Referring again to the figures, FIG. 5 is a block diagram, illustrating one embodiment of a resistive feedback device according to the present invention. In the embodiment shown, the resistive feedback device 500 comprises a sensing device 540. The sensing device 540 may comprise one of the sensors discussed above or various other types of sensors. The sensing device 540 may be configured to sense, for example, a movement of a manipulandum (such as a control knob) with respect to the sensing device 540.

The device 500 also comprises an actuator 520, such as an electromagnetic or piezo-electric brake. The sensing device 540 and the actuator 520 shown are both in communication with a processor 556. The processor 556 may receive sensor information in the form of a sensor output signal from the sensing device 540, may perform control algorithms, and may provide feedback control signals to the actuator 520. For example, in one embodiment, the sensing device 540 may output a sensor output signal comprising information from which the processor 556 may ascertain that the manipulandum has been restored to a position associated with a barrier effect by flexure configured to provide the manipulandum with a degree of rotational flexibility.

The device shown in FIG. 5 further comprises an input/output (I/O) port 560, such as a game port, for performing bi-directional communication with external devices utilizing an embodiment of the present invention. In the embodiment shown, the device 500 receives power from an external power supply 564. In other embodiments, power may be supplied through the I/O port 560 or by utilizing an internal power supply (such as a battery). Various embodiments may utilize additional components as well, such as an amplifier to amplify signals to the actuator.

FIG. 6 is a flowchart illustrating a process of changing a volume level on a stereo receiver remote control utilizing an embodiment of the present invention. The method illustrated in FIG. 6 is described with reference to the remote control device (100) shown in FIG. 1. The device (100) comprises a control knob (102) manipulandum. For example, the control knob (102) may be the control knob (202) of FIG. 2 or the scroll wheel (402) of FIG. 4.

The user of the device (100) may wish to use a stereo receiver in communication with the device (100). The user may then utilize an interface device, such as a power button (107 a), to turn on the stereo as shown in box 615. The user may then wish to adjust the volume of the stereo. The user may then push the control knob (102) until the control screen (104) displays level indicators (105) and/or limit indicators (106) that indicate that the control knob (102) is presently controlling the volume of the stereo. The user may then increase the volume of the stereo by turning the control knob (102) clockwise until the pointer (103) points towards the level indicator (105) associated with the volume level the user desires as shown in box 625. A sensor of a sensing device may sense a coding on a first element (208) coupled to the control knob (102) as described above when the user turns the control knob (102). From the coding, the sensing device may be able to ascertain the relative movement of a first element (208) with respect to the sensing device, and therefrom the position of the control knob (102). The sensing device may then send the sensed information in a sensing device output signal to a processor.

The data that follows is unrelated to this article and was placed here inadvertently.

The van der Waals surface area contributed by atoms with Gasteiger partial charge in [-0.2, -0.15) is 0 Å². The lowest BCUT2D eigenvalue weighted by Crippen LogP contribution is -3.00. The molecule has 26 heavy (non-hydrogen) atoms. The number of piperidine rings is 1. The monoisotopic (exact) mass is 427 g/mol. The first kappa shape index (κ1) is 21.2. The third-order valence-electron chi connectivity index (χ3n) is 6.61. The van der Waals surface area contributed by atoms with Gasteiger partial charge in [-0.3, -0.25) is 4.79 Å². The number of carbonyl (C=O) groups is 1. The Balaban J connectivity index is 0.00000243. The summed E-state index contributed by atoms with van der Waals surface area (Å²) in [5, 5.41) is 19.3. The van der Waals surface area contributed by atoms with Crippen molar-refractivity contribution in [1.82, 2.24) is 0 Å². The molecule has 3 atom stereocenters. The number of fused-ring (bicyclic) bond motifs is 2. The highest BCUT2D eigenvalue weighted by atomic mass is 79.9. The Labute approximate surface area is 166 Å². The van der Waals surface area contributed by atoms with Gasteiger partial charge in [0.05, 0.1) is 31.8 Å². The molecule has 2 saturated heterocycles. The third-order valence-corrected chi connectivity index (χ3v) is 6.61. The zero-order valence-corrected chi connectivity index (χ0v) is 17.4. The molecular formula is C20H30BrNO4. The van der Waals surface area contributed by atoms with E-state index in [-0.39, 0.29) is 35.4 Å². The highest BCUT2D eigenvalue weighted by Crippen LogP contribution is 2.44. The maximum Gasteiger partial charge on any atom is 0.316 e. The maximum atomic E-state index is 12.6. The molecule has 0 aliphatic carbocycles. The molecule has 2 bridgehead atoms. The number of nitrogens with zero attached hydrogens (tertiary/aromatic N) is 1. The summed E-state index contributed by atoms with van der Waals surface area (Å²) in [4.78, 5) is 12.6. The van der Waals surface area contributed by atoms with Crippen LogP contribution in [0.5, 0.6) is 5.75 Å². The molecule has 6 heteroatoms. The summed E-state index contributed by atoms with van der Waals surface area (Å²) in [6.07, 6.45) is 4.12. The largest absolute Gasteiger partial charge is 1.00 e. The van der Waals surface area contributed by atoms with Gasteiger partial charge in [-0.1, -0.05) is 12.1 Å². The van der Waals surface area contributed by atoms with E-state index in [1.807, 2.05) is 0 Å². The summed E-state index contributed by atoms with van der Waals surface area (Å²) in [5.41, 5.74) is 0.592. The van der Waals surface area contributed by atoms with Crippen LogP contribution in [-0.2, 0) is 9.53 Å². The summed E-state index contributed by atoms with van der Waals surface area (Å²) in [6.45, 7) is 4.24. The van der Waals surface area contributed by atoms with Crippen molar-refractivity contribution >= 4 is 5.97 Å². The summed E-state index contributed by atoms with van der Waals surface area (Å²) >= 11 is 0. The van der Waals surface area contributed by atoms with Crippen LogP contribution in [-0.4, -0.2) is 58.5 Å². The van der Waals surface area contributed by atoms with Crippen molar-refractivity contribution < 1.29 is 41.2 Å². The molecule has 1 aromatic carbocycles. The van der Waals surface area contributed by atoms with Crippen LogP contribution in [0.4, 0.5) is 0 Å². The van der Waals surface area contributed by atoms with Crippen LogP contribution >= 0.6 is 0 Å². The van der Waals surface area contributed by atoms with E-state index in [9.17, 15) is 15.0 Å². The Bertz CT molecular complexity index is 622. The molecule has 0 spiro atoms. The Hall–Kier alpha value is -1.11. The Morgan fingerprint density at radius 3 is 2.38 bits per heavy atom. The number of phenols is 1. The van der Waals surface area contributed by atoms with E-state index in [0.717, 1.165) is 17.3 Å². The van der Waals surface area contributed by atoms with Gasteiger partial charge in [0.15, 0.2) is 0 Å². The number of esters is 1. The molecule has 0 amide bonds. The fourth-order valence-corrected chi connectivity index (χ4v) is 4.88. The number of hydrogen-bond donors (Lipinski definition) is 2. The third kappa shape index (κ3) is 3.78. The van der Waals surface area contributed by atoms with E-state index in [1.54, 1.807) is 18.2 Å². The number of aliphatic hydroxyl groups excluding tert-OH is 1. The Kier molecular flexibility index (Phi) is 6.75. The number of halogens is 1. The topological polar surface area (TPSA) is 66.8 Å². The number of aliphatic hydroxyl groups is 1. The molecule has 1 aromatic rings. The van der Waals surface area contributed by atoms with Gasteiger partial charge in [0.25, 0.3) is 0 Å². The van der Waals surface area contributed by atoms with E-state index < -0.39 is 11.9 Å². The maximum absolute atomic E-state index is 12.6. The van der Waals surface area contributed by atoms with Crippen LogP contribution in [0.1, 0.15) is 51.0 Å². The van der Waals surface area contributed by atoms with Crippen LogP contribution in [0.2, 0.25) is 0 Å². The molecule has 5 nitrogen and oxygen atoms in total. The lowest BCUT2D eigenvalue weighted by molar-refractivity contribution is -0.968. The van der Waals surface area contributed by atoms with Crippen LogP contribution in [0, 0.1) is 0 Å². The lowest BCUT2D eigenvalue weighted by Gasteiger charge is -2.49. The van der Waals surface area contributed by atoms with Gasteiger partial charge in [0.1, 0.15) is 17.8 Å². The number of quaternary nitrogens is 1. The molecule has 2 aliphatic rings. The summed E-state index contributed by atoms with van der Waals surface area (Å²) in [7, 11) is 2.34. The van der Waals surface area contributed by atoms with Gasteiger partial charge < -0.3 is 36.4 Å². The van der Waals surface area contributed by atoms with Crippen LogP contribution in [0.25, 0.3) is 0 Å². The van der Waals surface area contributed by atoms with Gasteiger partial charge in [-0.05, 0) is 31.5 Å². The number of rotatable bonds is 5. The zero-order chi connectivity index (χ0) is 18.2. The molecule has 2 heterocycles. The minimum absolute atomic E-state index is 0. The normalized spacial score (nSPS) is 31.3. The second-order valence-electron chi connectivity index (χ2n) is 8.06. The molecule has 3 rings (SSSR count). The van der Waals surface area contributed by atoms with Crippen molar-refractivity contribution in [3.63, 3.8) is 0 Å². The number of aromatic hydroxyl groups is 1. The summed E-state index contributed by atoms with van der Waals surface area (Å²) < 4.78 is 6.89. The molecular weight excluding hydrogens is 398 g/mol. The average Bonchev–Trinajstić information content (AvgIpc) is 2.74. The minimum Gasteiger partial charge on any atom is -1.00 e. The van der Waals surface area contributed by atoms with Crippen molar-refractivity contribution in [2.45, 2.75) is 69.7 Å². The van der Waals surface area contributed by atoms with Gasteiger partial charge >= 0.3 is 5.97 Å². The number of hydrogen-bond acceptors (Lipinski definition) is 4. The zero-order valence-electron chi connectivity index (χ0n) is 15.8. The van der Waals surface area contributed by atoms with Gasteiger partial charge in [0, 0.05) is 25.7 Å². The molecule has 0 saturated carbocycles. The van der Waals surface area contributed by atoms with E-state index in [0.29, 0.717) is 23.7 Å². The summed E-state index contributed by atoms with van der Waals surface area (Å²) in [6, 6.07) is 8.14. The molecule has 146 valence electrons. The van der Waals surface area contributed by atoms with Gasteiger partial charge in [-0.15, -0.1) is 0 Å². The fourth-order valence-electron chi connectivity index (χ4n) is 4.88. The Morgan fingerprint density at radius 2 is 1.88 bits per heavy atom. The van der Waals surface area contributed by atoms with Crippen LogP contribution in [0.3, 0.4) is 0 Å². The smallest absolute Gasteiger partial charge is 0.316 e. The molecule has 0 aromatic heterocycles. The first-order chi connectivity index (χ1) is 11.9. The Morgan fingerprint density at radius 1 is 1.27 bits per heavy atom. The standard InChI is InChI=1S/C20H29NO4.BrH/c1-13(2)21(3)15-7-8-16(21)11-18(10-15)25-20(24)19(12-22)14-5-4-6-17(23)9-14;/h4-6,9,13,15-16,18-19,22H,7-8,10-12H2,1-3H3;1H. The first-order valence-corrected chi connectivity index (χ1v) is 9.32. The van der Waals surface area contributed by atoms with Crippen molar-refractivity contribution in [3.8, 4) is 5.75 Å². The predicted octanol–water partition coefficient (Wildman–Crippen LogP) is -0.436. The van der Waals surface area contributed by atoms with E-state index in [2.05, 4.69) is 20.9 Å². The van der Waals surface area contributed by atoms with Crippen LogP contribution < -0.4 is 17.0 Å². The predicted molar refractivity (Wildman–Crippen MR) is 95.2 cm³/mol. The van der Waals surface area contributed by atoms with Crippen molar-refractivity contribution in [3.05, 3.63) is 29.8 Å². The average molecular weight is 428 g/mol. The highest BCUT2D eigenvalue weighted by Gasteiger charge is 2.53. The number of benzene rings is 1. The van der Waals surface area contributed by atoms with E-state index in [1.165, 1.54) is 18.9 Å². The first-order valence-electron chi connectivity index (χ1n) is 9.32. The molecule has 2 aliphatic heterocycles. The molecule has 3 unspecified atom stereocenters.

If the user receives a phone call, and wishes to turn the volume all the way down to hear the caller, he or she may do so by turning the control knob (102) counter-clockwise to the low volume limit indicator (106) as shown in box 635. The processor configured to receive the sensing device's output signal may communicate with an actuator (220) as described with respect to FIG. 5 by sending a feedback control signal. The feedback control signal may comprise, for example, an electric current supplied by a power supply to a copper coil (216) of an electromagnetic actuator (220).

The electromagnetic coil (216) of the actuator (220) may receive the feedback control signal sent by the processor. The actuator (220) may then exert such a great normal force on the first element (208) that the first and second brake surfaces (212, 214) cannot substantially be moved with respect to each other. This contact may cause a barrier effect in the device (100), comprising a strong resistance to further movement of the control knob (102) by the user as shown by box 645. The barrier effect may substantially prevent the control knob (102) from turning counterclockwise when the pointer (103) points towards the low volume limit indicator (106). For example, in one embodiment, an electromagnetic core second element (210) may be turned into an electromagnet and exert the normal force on the first element (208). The force exerted on the first element (208) may cause a strong resistance to the turning of the control knob (102) due to the friction created between the first and second brake surfaces (212, 214).

The contact of the first and second brake surfaces (212, 214) may create a resistance to the movement of the control knob (102) coupled to the first element (208). The device (100) comprises a flexure configured to provide the control knob (102) with a degree of rotational flexibility, such as the flexure (206) described with respect to FIGS. 2 and 3, or the flexure (406) described with respect to FIG. 4. When the user turns the control knob (102) counter-clockwise to the point where the pointer (103) points at the low volume limit indicator (106) while the actuator (220) provides a barrier effect, the flexure may provide the control knob (102) with a small amount of rotational travel in a counterclockwise direction beyond the low volume limit indicator (106). Once the user reaches the extent of the rotational flexibility provided by the flexure (206), he or she may let go of the control knob (102) as shown in box 655.